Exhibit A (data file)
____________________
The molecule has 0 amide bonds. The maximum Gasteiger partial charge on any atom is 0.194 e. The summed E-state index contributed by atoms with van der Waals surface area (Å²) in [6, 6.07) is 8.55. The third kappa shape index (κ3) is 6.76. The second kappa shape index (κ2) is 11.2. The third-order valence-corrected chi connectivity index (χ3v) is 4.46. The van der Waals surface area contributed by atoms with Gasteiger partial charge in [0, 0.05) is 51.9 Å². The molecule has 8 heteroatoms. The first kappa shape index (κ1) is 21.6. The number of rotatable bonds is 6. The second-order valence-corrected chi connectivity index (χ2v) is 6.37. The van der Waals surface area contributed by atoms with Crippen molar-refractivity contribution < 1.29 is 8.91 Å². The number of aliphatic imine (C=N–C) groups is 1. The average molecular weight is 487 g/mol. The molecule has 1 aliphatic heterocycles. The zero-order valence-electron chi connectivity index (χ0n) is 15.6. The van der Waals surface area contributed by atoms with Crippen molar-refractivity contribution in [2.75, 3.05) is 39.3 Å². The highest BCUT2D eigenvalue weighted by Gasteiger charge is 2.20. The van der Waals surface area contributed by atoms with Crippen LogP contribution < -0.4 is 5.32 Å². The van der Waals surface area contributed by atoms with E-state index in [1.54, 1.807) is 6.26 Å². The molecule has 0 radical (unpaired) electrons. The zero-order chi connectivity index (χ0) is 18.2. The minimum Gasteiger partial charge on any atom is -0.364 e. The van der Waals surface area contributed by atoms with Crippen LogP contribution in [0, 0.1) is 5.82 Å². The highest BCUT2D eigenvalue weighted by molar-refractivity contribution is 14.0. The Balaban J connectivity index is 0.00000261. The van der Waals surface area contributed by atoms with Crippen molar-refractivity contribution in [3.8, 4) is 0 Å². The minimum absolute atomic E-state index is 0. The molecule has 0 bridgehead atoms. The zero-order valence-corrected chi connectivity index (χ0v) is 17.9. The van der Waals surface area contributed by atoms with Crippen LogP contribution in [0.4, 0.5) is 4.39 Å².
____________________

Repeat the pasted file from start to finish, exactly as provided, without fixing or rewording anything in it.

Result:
The molecule has 0 amide bonds. The maximum Gasteiger partial charge on any atom is 0.194 e. The summed E-state index contributed by atoms with van der Waals surface area (Å²) in [6, 6.07) is 8.55. The third kappa shape index (κ3) is 6.76. The second kappa shape index (κ2) is 11.2. The third-order valence-corrected chi connectivity index (χ3v) is 4.46. The van der Waals surface area contributed by atoms with Gasteiger partial charge in [0, 0.05) is 51.9 Å². The molecule has 8 heteroatoms. The first kappa shape index (κ1) is 21.6. The number of rotatable bonds is 6. The second-order valence-corrected chi connectivity index (χ2v) is 6.37. The van der Waals surface area contributed by atoms with Crippen molar-refractivity contribution < 1.29 is 8.91 Å². The number of aliphatic imine (C=N–C) groups is 1. The average molecular weight is 487 g/mol. The molecule has 1 aliphatic heterocycles. The zero-order valence-electron chi connectivity index (χ0n) is 15.6. The van der Waals surface area contributed by atoms with Crippen molar-refractivity contribution in [2.75, 3.05) is 39.3 Å². The highest BCUT2D eigenvalue weighted by Gasteiger charge is 2.20. The van der Waals surface area contributed by atoms with Crippen LogP contribution < -0.4 is 5.32 Å². The van der Waals surface area contributed by atoms with E-state index in [1.54, 1.807) is 6.26 Å². The molecule has 0 radical (unpaired) electrons. The zero-order chi connectivity index (χ0) is 18.2. The minimum Gasteiger partial charge on any atom is -0.364 e. The van der Waals surface area contributed by atoms with Crippen LogP contribution in [0, 0.1) is 5.82 Å². The highest BCUT2D eigenvalue weighted by molar-refractivity contribution is 14.0. The Balaban J connectivity index is 0.00000261. The van der Waals surface area contributed by atoms with Crippen molar-refractivity contribution in [3.8, 4) is 0 Å². The minimum absolute atomic E-state index is 0. The molecule has 0 bridgehead atoms. The zero-order valence-corrected chi connectivity index (χ0v) is 17.9. The van der Waals surface area contributed by atoms with Crippen LogP contribution in [0.4, 0.5) is 4.39 Å².